In order to protect its customers (actually, potential
customers) from domain frontrunning and tasting, Network Solutions is
using domain front-running and tasting. Its excuses ring
As we reported earlier, Network Solutions has taken the extraordinary step of registering domains as you search for them
The company acknowledged what is obvious to anyone testing the process
and states that it is doing it in order to protect users from abuse by
Network Solutions has responded to criticism with some changes to the domain
"protection" program. Click
here to read more.
It's an extraordinary affair, as it brings together a number of
controversies that have been brewing in the domain name business for
some time. I first reported on what I called "Whois Hijacking" about 18 months ago
Now it's called "front-running," but we don't know much more about it.
Somehow malfeasants are able to find out about domain name lookups as
users make them and register them themselves.
I did some testing of this and was able to demonstrate it. Even
though it's not a widespread phenomenon, the ICANN SSAC (Security and
Stability Advisory Committee) revealed a study it is doing on the problem
back in October.
Now, to prevent the bad guys from front-running your domain after
you search for it on networksolutions.com, NetSol beats them to the
punch and registers it. At that point you can buy it from Network
Solutions for one year at the low, low rate of $34.99.
If you'd like to buy it from another registrar with lower prices,
the set of which includes just about everyone else in the industry,
you'll have to wait four days. If no suckers have turned up to buy it
from NetSol, it'll release the domain.
What's up with this four-day wait? That has to do with another
abusive practice that Network Solutions is protecting us from by
employing it: domain tasting. Funny it should come up; just yesterday I wrote a column about developments in ICANN's study of domain tasting
which is an abuse of the "Add Grace Period." After a domain is
registered, ICANN rules state that the registrant can "undo" the
registration with a full refund of fees from the registry, ICANN, and
anyone else involved. The point is simply to allow mistakes to be
What's that you say? You've never seen this option from your
registrar when you registered a domain? That's because registrars don't
let normal, honest customers use it. It's only available to people
scamming the system, with the collusion of a registrar.
In fact, there are cases of registrants with large enough portfolios
that they save money by creating their own registrar. This opens up all
sorts of potential abuses. The examples I saw 18 months ago were such a
case, as the registrant (Chesterton Holdings
) and the registrar (NameKing
) appear to be owned by the same people. But I digress.
Domain tasting is a big, big deal. According to the ICANN report I
discussed yesterday, the majority of new domain registrations are for
tasting purposes. What do they do with these domains? They throw up a
template page with links and ads and mucho keywords designed to get the
best search engine response they can, as if anyone is actually
searching for that page. The owner makes money off these links and ads;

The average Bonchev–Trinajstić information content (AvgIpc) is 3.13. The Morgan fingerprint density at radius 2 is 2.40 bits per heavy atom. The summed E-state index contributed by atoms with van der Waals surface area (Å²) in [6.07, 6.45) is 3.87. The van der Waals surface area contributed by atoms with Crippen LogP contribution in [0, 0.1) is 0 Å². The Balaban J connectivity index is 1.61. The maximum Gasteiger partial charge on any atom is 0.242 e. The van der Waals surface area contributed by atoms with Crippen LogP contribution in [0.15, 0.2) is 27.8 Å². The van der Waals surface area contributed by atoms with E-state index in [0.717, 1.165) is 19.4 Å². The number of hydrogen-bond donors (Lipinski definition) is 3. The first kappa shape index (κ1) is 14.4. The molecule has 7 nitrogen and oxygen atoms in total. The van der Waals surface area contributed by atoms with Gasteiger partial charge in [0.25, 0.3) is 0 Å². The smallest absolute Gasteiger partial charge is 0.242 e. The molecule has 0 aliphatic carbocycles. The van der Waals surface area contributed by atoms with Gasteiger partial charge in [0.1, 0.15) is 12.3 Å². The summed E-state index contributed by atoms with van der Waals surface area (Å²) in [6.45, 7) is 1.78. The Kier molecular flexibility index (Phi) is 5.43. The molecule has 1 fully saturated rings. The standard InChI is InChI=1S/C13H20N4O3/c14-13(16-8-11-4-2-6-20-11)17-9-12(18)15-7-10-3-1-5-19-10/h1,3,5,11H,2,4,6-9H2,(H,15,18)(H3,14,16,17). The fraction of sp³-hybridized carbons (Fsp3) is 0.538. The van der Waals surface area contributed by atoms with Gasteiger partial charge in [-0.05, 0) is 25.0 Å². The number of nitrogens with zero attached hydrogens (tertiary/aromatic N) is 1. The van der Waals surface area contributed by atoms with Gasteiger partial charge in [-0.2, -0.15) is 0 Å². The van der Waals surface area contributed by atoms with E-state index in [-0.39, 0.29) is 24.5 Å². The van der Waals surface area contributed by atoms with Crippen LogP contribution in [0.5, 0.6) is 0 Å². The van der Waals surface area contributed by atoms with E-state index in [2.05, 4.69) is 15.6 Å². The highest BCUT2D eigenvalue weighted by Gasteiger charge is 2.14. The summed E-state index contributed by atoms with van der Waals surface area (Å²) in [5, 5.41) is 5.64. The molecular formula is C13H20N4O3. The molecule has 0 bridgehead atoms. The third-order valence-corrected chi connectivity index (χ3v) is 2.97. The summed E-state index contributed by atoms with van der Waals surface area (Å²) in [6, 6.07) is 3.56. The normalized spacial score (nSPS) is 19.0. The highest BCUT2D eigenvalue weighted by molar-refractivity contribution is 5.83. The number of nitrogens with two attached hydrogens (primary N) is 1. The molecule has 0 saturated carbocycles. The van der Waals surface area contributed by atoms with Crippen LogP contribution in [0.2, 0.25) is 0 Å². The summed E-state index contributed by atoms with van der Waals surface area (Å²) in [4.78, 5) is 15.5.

this is called "monetizing" the domain.
Now obviously Network Solutions is tasting the domain, but it says it isn't. Read this CircleID post
to see Network Solutions' response on this matter. It claims that it's
not monetizing the domains, and therefore it's not tasting.
I would argue that it doesn't have to monetize the domains in order
to be tasting, and that in any event it is monetizing because every
"protected" domain has Network Solutions links and materials on it,
offering the opportunity to register it to anyone-not just the person
who searched for it.
This is the central, glaring hypocrisy in the company's
explanations: The domain isn't protected for the person who did the
searching. Only Network Solutions is protected.
On the subject of where Network Solutions went wrong, this editorial in Domain Name Wire
makes a lot of other good points, although it is far too generous to
the company's motivations. It points out that there's no notice; you
don't find out that Network Solutions has reserved the domain until
after it has done it.
It also points out that by collecting all these searches in a place where they can be publicly searched (see this page
for 20,000 domains registered in this way by Network Solutions), it is actually creating a tasting menu for the bad guys.
There's an interesting quote from Network Solutions' statement: "...Front Runners purchase search data from Internet Service Providers and/or registries and then taste those names.
Really, do they? There has been some speculation about this, including
from me, but I'm not aware of any hard evidence that ISPs or registries
are selling data to domain tasters. I'll have to ask them about it. Of
course, I don't have any better answer for how front-runners get their
I'm sure it has lots of happy customers, but when I think of Network Solutions, the first thing I think of is its history of abusing its customers' trust
This is not the first time the company has moved aggressively, taking
advantage of an apparent legal vacuum. The fact that it now claims to
be acting in its customers' best interests just makes it more
It's a shame that problems like domain tasting and front-running
take years to fix. In the meantime honest people get ripped off and the
networks get overloaded, and people who add no productive value to the
system get rich. I'm not surprised at which side Network Solutions
chose to sign up with.
Security Center Editor Larry Seltzer has worked in and written about the computer industry since 1983.